Hunger & Homeless Awareness Month Article: Identifying Homeless Students
For the City Times
Submitted by Heather Lisitza, school counselor, and the Wisconsin Rapids Public School Homeless Liaison.
Identifying homeless students is only the first step.
The number of homeless school-aged children in Wisconsin has more than doubled in a decade, from 8,069 to 18,592. Some live in cars, campgrounds, motels, or shelters, but most of these children double up with other families because they have lost their own housing. The children in these families are homeless under a federal education law called the McKinney-Vento Act. This act requires that school districts identify students who are experiencing homelessness. This though is not an easy task. They aren’t found holding cardboard signs on the street or camping under bridges. They are a much more hidden and invisible population. Yet they are growing up with their belongings in plastic bags, wondering how long it will be until they have worn out their welcome and have to move again
Homelessness is not a uniform experience. Some children are homeless with their parents who may have lost their housing after experiencing a job loss, an unexpected tragedy or illness, a natural disaster or trauma related to violence or substance abuse. These families may be living in temporary shelters, motels, campgrounds, cars, or are doubled up with another family that has housing. Some youth are unaccompanied and aren’t living with a parent or guardian and are left to fend for themselves.
No standardized system exists for how schools identify students experiencing homelessness, only the requirement that they must identify them. How a district does this depends heavily on funding it receives to support the work and the amount of training the school liaison and employees have received.
Wisconsin Rapids Public Schools identified over 250 children and youth that were in a homeless situation identified by the McKinney-Vento Act during the 2016-2017 school year, but the true number is believed to be much higher because many situations are not reported. Parents are afraid that the county might take their kids away if it was discovered that they were living at a campground, in a car, or with another family. This makes it hard for the schools to identify children and youth who could benefit from some of the services schools are required to provide students in homeless situations. Identifying students in these situations means support, not judgement.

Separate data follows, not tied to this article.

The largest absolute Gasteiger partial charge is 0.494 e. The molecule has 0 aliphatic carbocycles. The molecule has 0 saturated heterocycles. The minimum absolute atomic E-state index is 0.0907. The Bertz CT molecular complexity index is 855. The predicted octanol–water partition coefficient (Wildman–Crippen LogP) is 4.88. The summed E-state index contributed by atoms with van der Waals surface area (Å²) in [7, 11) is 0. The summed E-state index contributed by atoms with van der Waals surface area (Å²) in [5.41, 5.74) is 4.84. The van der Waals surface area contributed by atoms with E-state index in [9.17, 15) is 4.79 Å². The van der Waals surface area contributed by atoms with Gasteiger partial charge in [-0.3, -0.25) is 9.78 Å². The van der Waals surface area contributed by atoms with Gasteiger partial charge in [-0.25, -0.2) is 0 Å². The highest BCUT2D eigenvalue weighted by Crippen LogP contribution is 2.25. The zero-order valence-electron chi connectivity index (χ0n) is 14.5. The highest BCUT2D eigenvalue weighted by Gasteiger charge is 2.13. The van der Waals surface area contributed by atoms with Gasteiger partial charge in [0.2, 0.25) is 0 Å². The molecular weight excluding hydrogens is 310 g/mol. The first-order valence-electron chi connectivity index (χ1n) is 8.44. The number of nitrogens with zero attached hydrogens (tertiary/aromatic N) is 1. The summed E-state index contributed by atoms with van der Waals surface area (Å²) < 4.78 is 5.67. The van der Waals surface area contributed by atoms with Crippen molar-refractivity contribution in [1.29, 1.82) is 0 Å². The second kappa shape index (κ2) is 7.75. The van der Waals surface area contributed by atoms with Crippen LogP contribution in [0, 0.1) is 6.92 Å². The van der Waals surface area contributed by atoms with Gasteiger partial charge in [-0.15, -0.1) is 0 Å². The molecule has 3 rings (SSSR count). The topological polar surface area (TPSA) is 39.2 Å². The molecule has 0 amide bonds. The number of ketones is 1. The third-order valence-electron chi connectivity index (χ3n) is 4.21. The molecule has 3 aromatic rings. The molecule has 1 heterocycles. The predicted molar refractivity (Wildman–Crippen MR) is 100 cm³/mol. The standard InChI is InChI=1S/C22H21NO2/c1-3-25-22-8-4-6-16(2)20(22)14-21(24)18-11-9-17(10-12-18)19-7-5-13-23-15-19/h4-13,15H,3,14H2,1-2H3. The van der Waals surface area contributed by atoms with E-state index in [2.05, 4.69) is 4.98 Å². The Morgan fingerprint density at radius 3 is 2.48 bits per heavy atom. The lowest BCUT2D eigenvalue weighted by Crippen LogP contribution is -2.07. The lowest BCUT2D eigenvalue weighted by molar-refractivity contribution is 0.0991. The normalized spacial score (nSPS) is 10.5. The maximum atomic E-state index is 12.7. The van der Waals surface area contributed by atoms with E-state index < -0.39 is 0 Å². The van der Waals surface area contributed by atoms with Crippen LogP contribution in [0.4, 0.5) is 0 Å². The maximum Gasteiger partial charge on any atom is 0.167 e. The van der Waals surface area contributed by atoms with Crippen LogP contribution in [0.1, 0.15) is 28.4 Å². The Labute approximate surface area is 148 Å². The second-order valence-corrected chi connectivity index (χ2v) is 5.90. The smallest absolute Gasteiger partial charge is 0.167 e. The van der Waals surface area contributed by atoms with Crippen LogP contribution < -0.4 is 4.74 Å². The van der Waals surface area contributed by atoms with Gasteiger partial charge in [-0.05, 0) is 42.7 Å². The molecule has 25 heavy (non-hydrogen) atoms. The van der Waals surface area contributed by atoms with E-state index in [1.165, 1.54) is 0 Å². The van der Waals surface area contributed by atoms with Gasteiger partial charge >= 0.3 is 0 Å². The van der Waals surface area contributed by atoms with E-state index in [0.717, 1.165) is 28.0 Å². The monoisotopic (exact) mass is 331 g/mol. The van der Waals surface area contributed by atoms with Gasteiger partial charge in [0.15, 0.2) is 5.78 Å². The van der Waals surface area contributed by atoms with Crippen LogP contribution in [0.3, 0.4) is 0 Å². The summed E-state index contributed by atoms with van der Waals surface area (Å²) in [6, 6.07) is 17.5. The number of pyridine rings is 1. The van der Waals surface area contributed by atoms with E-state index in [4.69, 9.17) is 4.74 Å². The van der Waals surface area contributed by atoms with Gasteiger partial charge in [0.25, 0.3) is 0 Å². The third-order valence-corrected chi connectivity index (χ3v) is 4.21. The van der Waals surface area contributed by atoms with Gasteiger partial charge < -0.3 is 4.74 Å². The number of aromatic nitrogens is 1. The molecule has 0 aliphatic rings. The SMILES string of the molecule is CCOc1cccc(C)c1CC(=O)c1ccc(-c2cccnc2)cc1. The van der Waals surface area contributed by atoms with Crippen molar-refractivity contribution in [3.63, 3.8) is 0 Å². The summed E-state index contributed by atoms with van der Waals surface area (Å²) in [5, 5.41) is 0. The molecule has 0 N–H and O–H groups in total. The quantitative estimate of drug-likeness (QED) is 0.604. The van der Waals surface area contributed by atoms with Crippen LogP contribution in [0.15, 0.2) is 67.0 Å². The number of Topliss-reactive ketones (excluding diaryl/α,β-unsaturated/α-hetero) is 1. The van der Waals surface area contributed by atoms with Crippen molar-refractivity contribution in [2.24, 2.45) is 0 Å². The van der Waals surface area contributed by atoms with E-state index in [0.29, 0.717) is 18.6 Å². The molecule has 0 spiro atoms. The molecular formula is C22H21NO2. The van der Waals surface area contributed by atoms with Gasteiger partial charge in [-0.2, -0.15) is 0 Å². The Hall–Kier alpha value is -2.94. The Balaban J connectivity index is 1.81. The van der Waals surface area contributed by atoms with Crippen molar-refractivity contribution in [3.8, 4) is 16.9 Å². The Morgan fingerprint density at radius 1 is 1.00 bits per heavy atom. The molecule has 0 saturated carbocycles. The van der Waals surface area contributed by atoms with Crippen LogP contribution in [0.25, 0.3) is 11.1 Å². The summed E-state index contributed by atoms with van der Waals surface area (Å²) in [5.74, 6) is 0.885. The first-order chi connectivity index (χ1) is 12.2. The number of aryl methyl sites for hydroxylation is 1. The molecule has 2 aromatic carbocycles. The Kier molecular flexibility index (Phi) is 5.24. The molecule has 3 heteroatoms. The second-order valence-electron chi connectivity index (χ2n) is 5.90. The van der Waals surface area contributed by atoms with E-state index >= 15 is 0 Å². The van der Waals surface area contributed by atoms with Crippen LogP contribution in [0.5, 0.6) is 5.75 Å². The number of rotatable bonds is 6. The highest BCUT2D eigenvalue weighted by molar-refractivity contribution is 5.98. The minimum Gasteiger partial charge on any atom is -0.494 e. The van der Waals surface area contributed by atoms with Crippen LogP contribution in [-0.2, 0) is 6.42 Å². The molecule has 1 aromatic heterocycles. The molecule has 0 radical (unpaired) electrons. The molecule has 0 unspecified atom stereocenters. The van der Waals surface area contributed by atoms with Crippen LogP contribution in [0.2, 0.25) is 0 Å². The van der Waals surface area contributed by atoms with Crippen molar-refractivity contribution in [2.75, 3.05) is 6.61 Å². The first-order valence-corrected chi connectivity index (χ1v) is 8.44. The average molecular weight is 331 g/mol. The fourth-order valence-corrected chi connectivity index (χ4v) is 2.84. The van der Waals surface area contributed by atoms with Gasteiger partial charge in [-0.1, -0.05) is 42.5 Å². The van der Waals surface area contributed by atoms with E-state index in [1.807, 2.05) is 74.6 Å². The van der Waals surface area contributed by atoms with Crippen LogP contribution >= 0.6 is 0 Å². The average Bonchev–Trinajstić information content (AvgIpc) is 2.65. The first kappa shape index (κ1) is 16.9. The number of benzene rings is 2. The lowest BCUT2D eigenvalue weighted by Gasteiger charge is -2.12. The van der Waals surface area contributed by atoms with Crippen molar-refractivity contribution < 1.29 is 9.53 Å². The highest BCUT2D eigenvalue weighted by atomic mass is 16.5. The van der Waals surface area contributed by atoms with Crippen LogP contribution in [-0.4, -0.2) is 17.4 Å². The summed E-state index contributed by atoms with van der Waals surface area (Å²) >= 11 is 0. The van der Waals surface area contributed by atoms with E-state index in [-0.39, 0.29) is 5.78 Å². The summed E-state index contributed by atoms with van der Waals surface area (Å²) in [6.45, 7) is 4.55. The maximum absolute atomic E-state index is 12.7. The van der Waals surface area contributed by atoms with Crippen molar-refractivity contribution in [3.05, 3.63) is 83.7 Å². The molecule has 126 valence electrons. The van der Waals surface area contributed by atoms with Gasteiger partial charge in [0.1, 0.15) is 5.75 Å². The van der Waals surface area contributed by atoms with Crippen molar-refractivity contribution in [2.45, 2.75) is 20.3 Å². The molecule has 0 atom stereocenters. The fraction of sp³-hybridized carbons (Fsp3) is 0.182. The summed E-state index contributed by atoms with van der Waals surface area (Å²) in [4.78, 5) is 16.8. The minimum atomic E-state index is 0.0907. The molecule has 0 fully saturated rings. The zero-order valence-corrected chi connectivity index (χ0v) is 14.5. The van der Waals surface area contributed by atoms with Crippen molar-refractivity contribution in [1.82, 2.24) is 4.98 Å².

Students experiencing homelessness report that school is a home to them – a place where they see the same faces, sit in the same seat, get fed a hot breakfast and lunch, and have a routine. They know the electricity will be on and water will be available to them. School to these children is their ONLY stability in their life.
While municipalities across the region, state and country continue to struggle with addressing the root causes of homelessness, schools are dealing with the consequences. As such, WRPS is an active partner in the south Wood County Homelessness Coalition and other community resources in an effort to provide these children and youth with a way up and out of these circumstances. With the appropriate supports and resources in place, we can help these students escape their current situation and do more than just survive. They can thrive, but only if we support local, state and federal efforts to provide adequate funding for the important work.